At odds of 1.05, the implied probability of winning is 95.2% (1 divided by 1.05). So if the above strategy is to be successful, then the well informed punter would need to have discovered through some research that horses reaching odds of 1.05 do actually win more than 95.2% of the time. Discovering whether that is the case, would probably require analysing a large data set of historic odds. If such a data set is not readily available, then the punter might have to create the data by doing a lot of speculative bets with small amounts of real money over a long period of time. There is no shortcut.

Assuming we believe that markets are generally efficient (priced accurately), then when the odds are 1.05 these are probably the true odds (on average) so there is no point just always making bets at 1.05 because there is no value in it. However the punter has discovered through research that the market is not efficient (not priced accurately) when a horse is about to win a race and reaches market odds of 1.05, then this could actually be a profitable strategy. Otherwise the punter will simply always be betting at odds that are too close to the true probability of the outcome and thus not making a profit, because he will win 95.2% of the time but then hand back all of the profits by suffering big losses whenever his horses lose during the other 4.8% of the time. In practise this would probably be worse than break-even, if the punter is constantly taking the market prices because he will be losing the spread to the market makers, i.e. he keeps taking the back price of 1.05, even though the true odds might be halfway between the front back (1.05) and lay (1.06) prices. It gets even worse if the bets are placed through a commercial bookmaker instead of Betfair, because the bookmaker will be offering even worse odds to ensure that there is value (profit) in it for the bookmaker.

So in summary, if a punter did research and discovered that the market odds represent good value whenever they reach 1.05, then it makes sense to always back at that price on a regular basis. However, what if he then discovers that in practise the strategy is not profitable, contrary to his research. The natural thought process would be to make a new strategy that tries to do the opposite and always lays at 1.05. That might actually work, if the value in the odds is good enough to overcome any bet execution risks and to overcome the cost of always paying the spread by taking the best odds on the other side of the market (as mentioned earlier, the true odds might be midway between the front back and lay odds). So the punter might be more successful if he places unmatched lay bets in advance at 1.05 and thus hopes to earn the spread during his strategy, instead of always paying the spread, but there is no guarantee that he will earn the spread so close to the end of a volatile market.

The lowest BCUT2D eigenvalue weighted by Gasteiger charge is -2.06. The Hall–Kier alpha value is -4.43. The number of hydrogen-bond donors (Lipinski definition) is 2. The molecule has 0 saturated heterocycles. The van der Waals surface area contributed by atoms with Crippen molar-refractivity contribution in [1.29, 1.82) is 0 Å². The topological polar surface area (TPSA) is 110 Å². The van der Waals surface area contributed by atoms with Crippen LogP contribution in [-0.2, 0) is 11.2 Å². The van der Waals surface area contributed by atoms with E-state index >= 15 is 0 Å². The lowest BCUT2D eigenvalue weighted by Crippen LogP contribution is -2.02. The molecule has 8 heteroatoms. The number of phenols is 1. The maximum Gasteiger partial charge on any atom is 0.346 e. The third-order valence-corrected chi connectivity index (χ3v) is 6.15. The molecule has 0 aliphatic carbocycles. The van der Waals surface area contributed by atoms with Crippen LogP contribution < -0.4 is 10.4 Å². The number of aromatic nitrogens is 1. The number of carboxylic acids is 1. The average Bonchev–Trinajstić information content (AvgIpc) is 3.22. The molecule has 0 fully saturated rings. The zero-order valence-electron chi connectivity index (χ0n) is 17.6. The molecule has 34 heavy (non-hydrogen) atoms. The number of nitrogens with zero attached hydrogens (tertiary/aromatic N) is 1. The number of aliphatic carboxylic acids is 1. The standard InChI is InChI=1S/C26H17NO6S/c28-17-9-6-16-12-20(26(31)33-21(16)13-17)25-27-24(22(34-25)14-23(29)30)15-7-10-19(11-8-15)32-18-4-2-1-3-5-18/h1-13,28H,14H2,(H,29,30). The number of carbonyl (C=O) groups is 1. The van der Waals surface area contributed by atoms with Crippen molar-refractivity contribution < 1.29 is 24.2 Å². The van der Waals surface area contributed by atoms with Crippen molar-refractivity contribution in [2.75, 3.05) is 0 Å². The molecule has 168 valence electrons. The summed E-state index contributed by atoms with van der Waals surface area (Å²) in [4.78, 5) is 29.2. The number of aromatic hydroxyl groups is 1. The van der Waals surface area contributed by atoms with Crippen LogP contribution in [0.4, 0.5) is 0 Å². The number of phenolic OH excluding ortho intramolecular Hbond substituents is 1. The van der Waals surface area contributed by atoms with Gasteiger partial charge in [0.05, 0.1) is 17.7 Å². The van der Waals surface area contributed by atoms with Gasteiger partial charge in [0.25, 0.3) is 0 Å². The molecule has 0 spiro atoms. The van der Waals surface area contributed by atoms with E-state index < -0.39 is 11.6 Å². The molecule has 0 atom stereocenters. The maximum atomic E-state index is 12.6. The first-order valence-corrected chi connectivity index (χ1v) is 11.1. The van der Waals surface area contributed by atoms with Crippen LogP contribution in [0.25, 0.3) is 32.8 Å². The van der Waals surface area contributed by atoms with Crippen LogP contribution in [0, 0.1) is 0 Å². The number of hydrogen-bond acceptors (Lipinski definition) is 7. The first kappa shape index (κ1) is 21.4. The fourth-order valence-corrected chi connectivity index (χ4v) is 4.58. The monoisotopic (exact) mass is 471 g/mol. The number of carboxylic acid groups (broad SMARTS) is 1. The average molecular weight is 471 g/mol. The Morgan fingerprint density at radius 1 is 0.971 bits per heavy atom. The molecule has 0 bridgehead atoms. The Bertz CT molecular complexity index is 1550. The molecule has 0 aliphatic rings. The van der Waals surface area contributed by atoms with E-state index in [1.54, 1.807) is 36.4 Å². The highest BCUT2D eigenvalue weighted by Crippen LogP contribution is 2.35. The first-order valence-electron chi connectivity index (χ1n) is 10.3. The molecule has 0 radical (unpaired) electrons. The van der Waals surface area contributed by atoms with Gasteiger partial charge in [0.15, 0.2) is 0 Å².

An example of a strategy that seeks to discover betting opportunities based on 'value odds', is shown in the videos below and uses the Football Odds Predictor feature in Cymatic to estimate what the 'true' odds should be in each football market. Football is resuming tomorrow in the German Bundesliga and there should be plenty of opportunities to trade football tomorrow and hopefully find some 'value odds'.

Football Odds Predictor - Part 1

Football Odds Predictor - Part 2

There is further information on the football odds predictor tool in the user manual:

User manual - Football Odds Predictor

Happy trading,